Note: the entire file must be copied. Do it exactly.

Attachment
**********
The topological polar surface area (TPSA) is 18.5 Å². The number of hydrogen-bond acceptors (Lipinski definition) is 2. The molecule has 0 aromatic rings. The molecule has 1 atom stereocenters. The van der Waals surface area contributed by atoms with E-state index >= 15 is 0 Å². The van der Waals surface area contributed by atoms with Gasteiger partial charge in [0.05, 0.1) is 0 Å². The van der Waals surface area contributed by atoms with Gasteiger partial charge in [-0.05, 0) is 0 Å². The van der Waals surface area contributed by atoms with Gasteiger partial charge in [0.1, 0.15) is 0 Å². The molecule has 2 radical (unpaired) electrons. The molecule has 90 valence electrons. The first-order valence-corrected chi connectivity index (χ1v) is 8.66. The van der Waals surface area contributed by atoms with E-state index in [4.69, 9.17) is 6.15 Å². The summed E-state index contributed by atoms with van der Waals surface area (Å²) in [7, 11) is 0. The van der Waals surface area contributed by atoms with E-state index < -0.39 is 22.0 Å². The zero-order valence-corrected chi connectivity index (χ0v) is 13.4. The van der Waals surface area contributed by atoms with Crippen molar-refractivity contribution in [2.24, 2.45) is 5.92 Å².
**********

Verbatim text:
The topological polar surface area (TPSA) is 18.5 Å². The number of hydrogen-bond acceptors (Lipinski definition) is 2. The molecule has 0 aromatic rings. The molecule has 1 atom stereocenters. The van der Waals surface area contributed by atoms with E-state index >= 15 is 0 Å². The van der Waals surface area contributed by atoms with Gasteiger partial charge in [0.05, 0.1) is 0 Å². The van der Waals surface area contributed by atoms with Gasteiger partial charge in [-0.05, 0) is 0 Å². The van der Waals surface area contributed by atoms with Gasteiger partial charge in [0.1, 0.15) is 0 Å². The molecule has 2 radical (unpaired) electrons. The molecule has 90 valence electrons. The first-order valence-corrected chi connectivity index (χ1v) is 8.66. The van der Waals surface area contributed by atoms with E-state index in [4.69, 9.17) is 6.15 Å². The summed E-state index contributed by atoms with van der Waals surface area (Å²) in [7, 11) is 0. The van der Waals surface area contributed by atoms with E-state index < -0.39 is 22.0 Å². The zero-order valence-corrected chi connectivity index (χ0v) is 13.4. The van der Waals surface area contributed by atoms with Crippen molar-refractivity contribution in [2.24, 2.45) is 5.92 Å².